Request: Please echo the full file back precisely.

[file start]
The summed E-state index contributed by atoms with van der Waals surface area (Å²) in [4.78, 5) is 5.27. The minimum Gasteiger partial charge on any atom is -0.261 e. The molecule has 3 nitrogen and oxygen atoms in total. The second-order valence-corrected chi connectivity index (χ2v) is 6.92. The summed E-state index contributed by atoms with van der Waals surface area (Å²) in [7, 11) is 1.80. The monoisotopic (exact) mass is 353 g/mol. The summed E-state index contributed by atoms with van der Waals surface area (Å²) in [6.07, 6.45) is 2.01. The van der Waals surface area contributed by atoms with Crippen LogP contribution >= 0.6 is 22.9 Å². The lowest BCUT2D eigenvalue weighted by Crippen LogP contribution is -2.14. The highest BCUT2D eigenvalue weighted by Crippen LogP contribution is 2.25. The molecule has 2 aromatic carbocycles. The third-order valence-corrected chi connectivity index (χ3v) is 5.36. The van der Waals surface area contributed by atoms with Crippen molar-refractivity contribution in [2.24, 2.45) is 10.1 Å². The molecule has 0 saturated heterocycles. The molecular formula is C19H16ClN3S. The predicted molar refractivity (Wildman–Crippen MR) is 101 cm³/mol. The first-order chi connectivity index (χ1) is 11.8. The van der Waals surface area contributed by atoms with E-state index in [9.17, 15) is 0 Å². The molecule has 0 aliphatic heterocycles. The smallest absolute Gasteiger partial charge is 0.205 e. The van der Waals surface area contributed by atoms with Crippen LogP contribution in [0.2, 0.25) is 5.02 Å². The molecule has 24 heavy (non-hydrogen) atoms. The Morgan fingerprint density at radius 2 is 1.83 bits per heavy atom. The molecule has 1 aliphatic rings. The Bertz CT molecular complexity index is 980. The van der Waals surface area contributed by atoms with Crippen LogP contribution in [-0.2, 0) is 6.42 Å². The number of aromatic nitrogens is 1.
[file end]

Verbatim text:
The summed E-state index contributed by atoms with van der Waals surface area (Å²) in [4.78, 5) is 5.27. The minimum Gasteiger partial charge on any atom is -0.261 e. The molecule has 3 nitrogen and oxygen atoms in total. The second-order valence-corrected chi connectivity index (χ2v) is 6.92. The summed E-state index contributed by atoms with van der Waals surface area (Å²) in [7, 11) is 1.80. The monoisotopic (exact) mass is 353 g/mol. The summed E-state index contributed by atoms with van der Waals surface area (Å²) in [6.07, 6.45) is 2.01. The van der Waals surface area contributed by atoms with Crippen LogP contribution >= 0.6 is 22.9 Å². The lowest BCUT2D eigenvalue weighted by Crippen LogP contribution is -2.14. The highest BCUT2D eigenvalue weighted by Crippen LogP contribution is 2.25. The molecule has 2 aromatic carbocycles. The third-order valence-corrected chi connectivity index (χ3v) is 5.36. The van der Waals surface area contributed by atoms with Crippen molar-refractivity contribution in [2.24, 2.45) is 10.1 Å². The molecule has 0 saturated heterocycles. The molecular formula is C19H16ClN3S. The predicted molar refractivity (Wildman–Crippen MR) is 101 cm³/mol. The first-order chi connectivity index (χ1) is 11.8. The van der Waals surface area contributed by atoms with E-state index in [9.17, 15) is 0 Å². The molecule has 0 aliphatic heterocycles. The smallest absolute Gasteiger partial charge is 0.205 e. The van der Waals surface area contributed by atoms with Crippen LogP contribution in [0.2, 0.25) is 5.02 Å². The molecule has 24 heavy (non-hydrogen) atoms. The Morgan fingerprint density at radius 2 is 1.83 bits per heavy atom. The molecule has 1 aliphatic rings. The Bertz CT molecular complexity index is 980. The van der Waals surface area contributed by atoms with Crippen LogP contribution in [-0.2, 0) is 6.42 Å². The number of aromatic nitrogens is 1.